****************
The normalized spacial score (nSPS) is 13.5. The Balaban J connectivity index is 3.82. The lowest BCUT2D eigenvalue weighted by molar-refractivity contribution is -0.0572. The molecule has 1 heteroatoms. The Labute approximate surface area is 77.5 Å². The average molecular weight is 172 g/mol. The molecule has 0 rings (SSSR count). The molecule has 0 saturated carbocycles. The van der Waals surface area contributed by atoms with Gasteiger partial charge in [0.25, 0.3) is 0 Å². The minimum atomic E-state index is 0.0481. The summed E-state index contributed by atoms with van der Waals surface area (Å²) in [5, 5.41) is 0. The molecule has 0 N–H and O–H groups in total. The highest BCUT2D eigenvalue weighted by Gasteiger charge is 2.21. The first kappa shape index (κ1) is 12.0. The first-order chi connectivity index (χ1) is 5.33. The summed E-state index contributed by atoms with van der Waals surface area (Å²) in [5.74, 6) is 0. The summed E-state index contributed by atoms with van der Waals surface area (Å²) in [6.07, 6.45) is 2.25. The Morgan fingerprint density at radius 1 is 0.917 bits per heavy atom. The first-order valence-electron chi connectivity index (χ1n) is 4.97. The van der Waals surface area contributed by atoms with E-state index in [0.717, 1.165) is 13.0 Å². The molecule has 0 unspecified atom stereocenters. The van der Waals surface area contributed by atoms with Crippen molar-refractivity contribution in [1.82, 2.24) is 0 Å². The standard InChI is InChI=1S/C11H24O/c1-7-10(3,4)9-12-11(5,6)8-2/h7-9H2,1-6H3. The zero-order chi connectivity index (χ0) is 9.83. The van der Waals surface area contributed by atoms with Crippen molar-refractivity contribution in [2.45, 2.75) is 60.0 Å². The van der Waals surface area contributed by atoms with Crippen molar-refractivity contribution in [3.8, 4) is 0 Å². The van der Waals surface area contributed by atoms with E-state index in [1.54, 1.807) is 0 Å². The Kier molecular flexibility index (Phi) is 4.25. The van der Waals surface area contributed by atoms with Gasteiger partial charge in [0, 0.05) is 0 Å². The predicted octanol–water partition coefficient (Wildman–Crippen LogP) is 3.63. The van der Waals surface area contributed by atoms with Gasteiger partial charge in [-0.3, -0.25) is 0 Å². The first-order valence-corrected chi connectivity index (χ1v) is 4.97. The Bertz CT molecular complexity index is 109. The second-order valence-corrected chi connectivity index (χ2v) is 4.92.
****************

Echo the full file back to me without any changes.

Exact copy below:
The normalized spacial score (nSPS) is 13.5. The Balaban J connectivity index is 3.82. The lowest BCUT2D eigenvalue weighted by molar-refractivity contribution is -0.0572. The molecule has 1 heteroatoms. The Labute approximate surface area is 77.5 Å². The average molecular weight is 172 g/mol. The molecule has 0 rings (SSSR count). The molecule has 0 saturated carbocycles. The van der Waals surface area contributed by atoms with Gasteiger partial charge in [0.25, 0.3) is 0 Å². The minimum atomic E-state index is 0.0481. The summed E-state index contributed by atoms with van der Waals surface area (Å²) in [5, 5.41) is 0. The molecule has 0 N–H and O–H groups in total. The highest BCUT2D eigenvalue weighted by Gasteiger charge is 2.21. The first kappa shape index (κ1) is 12.0. The first-order chi connectivity index (χ1) is 5.33. The summed E-state index contributed by atoms with van der Waals surface area (Å²) in [5.74, 6) is 0. The summed E-state index contributed by atoms with van der Waals surface area (Å²) in [6.07, 6.45) is 2.25. The Morgan fingerprint density at radius 1 is 0.917 bits per heavy atom. The first-order valence-electron chi connectivity index (χ1n) is 4.97. The van der Waals surface area contributed by atoms with E-state index in [0.717, 1.165) is 13.0 Å². The molecule has 0 unspecified atom stereocenters. The van der Waals surface area contributed by atoms with Crippen molar-refractivity contribution in [1.82, 2.24) is 0 Å². The standard InChI is InChI=1S/C11H24O/c1-7-10(3,4)9-12-11(5,6)8-2/h7-9H2,1-6H3. The zero-order chi connectivity index (χ0) is 9.83. The van der Waals surface area contributed by atoms with Crippen molar-refractivity contribution in [2.45, 2.75) is 60.0 Å². The van der Waals surface area contributed by atoms with Crippen molar-refractivity contribution in [3.8, 4) is 0 Å². The van der Waals surface area contributed by atoms with E-state index in [1.54, 1.807) is 0 Å². The Kier molecular flexibility index (Phi) is 4.25. The van der Waals surface area contributed by atoms with Gasteiger partial charge in [0, 0.05) is 0 Å². The predicted octanol–water partition coefficient (Wildman–Crippen LogP) is 3.63. The van der Waals surface area contributed by atoms with Gasteiger partial charge in [-0.3, -0.25) is 0 Å². The first-order valence-corrected chi connectivity index (χ1v) is 4.97. The Bertz CT molecular complexity index is 109. The second-order valence-corrected chi connectivity index (χ2v) is 4.92.